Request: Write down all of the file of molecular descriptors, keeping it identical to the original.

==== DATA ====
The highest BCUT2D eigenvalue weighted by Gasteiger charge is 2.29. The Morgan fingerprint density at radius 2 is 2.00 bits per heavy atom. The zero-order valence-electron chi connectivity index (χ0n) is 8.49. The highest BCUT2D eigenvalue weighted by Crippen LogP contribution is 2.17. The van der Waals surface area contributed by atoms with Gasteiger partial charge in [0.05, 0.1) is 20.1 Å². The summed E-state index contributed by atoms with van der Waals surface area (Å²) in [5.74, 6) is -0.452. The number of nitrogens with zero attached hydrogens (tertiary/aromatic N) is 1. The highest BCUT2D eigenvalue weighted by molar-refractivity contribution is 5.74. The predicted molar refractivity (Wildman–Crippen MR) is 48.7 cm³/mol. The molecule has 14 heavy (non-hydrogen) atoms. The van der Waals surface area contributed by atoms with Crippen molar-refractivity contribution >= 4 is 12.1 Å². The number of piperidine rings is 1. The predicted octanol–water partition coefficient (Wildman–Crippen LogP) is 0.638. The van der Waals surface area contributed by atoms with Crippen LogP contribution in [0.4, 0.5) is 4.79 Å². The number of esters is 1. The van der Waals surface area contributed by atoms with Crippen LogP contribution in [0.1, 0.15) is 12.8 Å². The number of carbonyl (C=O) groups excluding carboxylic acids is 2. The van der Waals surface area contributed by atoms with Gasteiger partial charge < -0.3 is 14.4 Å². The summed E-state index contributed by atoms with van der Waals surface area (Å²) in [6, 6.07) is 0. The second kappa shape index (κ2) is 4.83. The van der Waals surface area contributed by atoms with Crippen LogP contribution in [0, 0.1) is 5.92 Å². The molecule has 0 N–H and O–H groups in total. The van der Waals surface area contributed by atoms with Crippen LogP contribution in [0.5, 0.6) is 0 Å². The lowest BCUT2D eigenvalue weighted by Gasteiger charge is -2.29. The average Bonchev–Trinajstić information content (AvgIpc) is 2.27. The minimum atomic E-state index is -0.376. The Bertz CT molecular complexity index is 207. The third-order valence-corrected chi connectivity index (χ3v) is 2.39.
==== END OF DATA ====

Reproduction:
The highest BCUT2D eigenvalue weighted by Gasteiger charge is 2.29. The Morgan fingerprint density at radius 2 is 2.00 bits per heavy atom. The zero-order valence-electron chi connectivity index (χ0n) is 8.49. The highest BCUT2D eigenvalue weighted by Crippen LogP contribution is 2.17. The van der Waals surface area contributed by atoms with Gasteiger partial charge in [0.05, 0.1) is 20.1 Å². The summed E-state index contributed by atoms with van der Waals surface area (Å²) in [5.74, 6) is -0.452. The number of nitrogens with zero attached hydrogens (tertiary/aromatic N) is 1. The highest BCUT2D eigenvalue weighted by molar-refractivity contribution is 5.74. The predicted molar refractivity (Wildman–Crippen MR) is 48.7 cm³/mol. The molecule has 14 heavy (non-hydrogen) atoms. The van der Waals surface area contributed by atoms with Crippen molar-refractivity contribution >= 4 is 12.1 Å². The number of piperidine rings is 1. The predicted octanol–water partition coefficient (Wildman–Crippen LogP) is 0.638. The van der Waals surface area contributed by atoms with Crippen LogP contribution in [0.4, 0.5) is 4.79 Å². The number of esters is 1. The van der Waals surface area contributed by atoms with Crippen LogP contribution in [0.1, 0.15) is 12.8 Å². The number of carbonyl (C=O) groups excluding carboxylic acids is 2. The van der Waals surface area contributed by atoms with Gasteiger partial charge < -0.3 is 14.4 Å². The summed E-state index contributed by atoms with van der Waals surface area (Å²) in [6, 6.07) is 0. The second kappa shape index (κ2) is 4.83. The van der Waals surface area contributed by atoms with Crippen LogP contribution in [0, 0.1) is 5.92 Å². The molecule has 0 N–H and O–H groups in total. The van der Waals surface area contributed by atoms with Crippen LogP contribution in [0.5, 0.6) is 0 Å². The lowest BCUT2D eigenvalue weighted by Gasteiger charge is -2.29. The average Bonchev–Trinajstić information content (AvgIpc) is 2.27. The minimum atomic E-state index is -0.376. The Bertz CT molecular complexity index is 207. The third-order valence-corrected chi connectivity index (χ3v) is 2.39.